Employees in too many companies look at their senior executives and see self-interested, short-term focused, ego-driven greed. There are, of course, plenty of employee-focused, trustworthy, and loyalty-inspiring senior executives, but not enough to go around. CEOs cannot inspire commitment from their workforces unless they can first show they are committed to them. Many CEOs of employers of choice have what I call a “give-and-get- back” mindset that is typical of “servant leaders.”
One of those CEOs is David Neeleman of Jet Blue Airlines, which, in a declining industry, had 12 consecutive quarters of profitability and the highest percentage of seats filled of any airline. Neeleman is proud to say he operates a “lean but not mean” organization. Jet Blue reservation agents work from home to conserve costs.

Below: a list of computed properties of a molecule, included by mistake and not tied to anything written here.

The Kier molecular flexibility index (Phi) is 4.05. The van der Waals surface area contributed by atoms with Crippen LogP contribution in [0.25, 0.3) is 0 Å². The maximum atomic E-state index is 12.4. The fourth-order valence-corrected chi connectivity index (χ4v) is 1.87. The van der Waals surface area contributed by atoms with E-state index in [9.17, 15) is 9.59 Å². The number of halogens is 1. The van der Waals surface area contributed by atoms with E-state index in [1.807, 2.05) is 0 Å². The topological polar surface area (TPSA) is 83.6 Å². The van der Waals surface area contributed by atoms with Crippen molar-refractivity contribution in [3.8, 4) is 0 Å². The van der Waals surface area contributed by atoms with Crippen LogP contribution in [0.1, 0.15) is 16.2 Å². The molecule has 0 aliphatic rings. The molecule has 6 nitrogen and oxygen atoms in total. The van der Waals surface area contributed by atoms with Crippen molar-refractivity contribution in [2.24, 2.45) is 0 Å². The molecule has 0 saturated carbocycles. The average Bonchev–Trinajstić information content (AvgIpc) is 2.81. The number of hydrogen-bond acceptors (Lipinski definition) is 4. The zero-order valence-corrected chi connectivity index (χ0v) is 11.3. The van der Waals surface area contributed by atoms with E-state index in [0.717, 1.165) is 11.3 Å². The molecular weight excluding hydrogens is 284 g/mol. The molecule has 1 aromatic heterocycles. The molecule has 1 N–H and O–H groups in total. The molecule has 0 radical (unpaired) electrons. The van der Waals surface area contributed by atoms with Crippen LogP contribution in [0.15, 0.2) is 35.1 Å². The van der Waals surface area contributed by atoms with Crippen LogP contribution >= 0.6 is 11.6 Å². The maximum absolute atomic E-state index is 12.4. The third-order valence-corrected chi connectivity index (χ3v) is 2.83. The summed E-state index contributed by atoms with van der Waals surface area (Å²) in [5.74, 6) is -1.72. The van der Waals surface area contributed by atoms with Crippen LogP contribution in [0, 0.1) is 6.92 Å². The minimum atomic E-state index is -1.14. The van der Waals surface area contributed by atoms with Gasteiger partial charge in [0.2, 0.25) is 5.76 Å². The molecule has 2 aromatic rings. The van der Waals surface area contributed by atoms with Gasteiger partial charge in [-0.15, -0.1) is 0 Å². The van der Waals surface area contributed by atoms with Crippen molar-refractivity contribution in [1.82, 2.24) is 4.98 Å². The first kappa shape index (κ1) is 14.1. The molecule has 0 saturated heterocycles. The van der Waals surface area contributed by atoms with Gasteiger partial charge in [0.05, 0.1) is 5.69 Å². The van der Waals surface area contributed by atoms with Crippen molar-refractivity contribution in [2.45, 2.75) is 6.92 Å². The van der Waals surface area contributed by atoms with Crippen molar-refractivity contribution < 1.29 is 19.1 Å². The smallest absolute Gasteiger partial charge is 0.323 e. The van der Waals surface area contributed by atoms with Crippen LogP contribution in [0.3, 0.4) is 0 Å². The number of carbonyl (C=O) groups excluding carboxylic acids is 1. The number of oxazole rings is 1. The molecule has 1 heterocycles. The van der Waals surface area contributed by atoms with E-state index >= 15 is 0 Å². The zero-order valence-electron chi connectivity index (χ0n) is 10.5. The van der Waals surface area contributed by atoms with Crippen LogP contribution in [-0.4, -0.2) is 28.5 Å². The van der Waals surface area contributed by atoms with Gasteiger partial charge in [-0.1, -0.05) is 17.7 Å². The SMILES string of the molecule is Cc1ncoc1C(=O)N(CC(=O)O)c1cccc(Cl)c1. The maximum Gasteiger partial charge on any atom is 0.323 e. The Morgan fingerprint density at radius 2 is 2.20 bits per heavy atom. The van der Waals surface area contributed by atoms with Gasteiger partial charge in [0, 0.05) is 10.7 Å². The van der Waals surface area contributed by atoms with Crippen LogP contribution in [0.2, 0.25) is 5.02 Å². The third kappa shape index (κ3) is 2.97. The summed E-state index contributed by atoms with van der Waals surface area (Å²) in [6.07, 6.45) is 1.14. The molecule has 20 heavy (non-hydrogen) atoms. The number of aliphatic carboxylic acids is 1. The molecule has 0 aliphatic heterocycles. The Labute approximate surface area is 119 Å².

Yet, Neeleman knows many of his 6,000 employees by name, asks about their personal lives, and is constantly thinking about ways to improve the morale of all crew members. He even stays behind after planes have landed to help clean the cabins and pitches in to pass out snacks when he flies. One of the pilots was quoted saying, “I’d walk through a burning building for him.”